“After receiving guidance from state and public health officials and consulting with football student-athletes, we’ve decided that we will not compete on the gridiron this season,” athletic director David Benedict said. ”The safety challenges created by COVID-19 place our football student-athletes at an unacceptable level of risk."
UConn had been scheduled to play its first season as an independent after leaving the American Athletic Conference.
The Huskies had already been taken off the schedules of Illinois, Indiana, Maine and Mississippi by those schools, and games against North Carolina and Virginia remained uncertain, UConn officials said. Many of the Power Five conferences are playing league-only games this season.
But coach Randy Edsall said the decision had nothing to do with UConn's conference status.
“If I was the head coach in a conference — a Power Five conference, a Group of Five conference — I'd be saying the same thing. I'd be doing the same thing," Edsall said. “Because these young men's lives are more important than money.”
The Huskies began spring practice on Feb. 4 and were one of the only teams in the country to complete a full spring schedule. The team returned to campus on July 1 and no one has tested positive for the coronavirus, UConn officials said.
But the team had several scares, with three players showing COVID-19 symptoms at various times this summer, requiring those players and everyone they had contact with to be isolated until those tests came back negative.
“In those three incidents, there was a total of 22 people and the average (isolation) time was 10 days,” Edsall said.
That meant that only 30% of the team was available for the 14 workouts the Huskies have had this summer, he said.
Senior left tackle Ryan Van Demark read a statement to the media from the team, which he said was united in its agreement to cancel the season.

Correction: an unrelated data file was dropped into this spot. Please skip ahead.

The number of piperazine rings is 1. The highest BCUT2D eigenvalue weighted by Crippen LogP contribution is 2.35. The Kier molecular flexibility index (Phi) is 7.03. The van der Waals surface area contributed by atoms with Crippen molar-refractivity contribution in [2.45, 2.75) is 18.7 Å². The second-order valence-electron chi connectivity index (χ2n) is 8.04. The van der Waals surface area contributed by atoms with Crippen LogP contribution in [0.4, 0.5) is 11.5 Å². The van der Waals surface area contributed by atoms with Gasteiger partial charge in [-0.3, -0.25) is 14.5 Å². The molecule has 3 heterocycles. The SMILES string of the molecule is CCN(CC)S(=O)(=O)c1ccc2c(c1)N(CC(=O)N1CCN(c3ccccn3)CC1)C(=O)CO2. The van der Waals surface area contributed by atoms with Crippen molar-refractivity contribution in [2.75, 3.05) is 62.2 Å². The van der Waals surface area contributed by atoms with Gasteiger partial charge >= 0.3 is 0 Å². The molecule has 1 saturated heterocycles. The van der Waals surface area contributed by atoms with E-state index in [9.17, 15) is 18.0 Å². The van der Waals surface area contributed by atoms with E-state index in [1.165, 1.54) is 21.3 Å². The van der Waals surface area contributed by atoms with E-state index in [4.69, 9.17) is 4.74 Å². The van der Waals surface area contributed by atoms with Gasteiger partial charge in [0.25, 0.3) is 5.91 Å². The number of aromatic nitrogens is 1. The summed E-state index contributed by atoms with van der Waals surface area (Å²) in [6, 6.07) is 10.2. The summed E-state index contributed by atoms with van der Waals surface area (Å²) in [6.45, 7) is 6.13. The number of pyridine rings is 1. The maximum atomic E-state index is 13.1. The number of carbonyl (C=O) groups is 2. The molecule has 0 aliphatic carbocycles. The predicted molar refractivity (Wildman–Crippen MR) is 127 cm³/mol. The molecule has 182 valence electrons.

“We love this game and we love competing,” he said. “We came to campus in the beginning of July knowing there would be challenges presented by the pandemic, but it is apparent to us now that these challenges are impossible to overcome.”
The football team will remain enrolled in classes either in-person or virtually, and will keep access to facilities and support services under NCAA rules.
Benedict said he is hopeful the NCAA will allow fall athletes an extra year of eligibility, as they did when spring sports were canceled.
He said UConn, which has rejoined the Big East for most other sports, has not made a final decision about any other program and is working with the conference, which is planning for league-only schedules for the fall.
“We have the same concerns for all of our student-athletes,” he said. “We will continue to monitor the situation. It is a big difference because, typically, as a conference you are trying to make that decision together. But, ultimately, at some point in time, we will absolutely make the decision that is in the best interest of our student-athletes.”
Connecticut Gov. Ned Lamont had expressed reluctance to allow the football team to travel to any state with a high virus infection rate. He said the team would be subject to the state's 14-day quarantine rule upon its return to Storrs from away games.
Connecticut, New York and New Jersey have travel advisories that require visitors from 34 states and Puerto Rico to quarantine for 14 days, with certain exceptions.
UConn officials said they will be reaching out to season ticket holders in the coming days to explain refunds and other options.
Associated Press writer Dave Collins contributed to this report.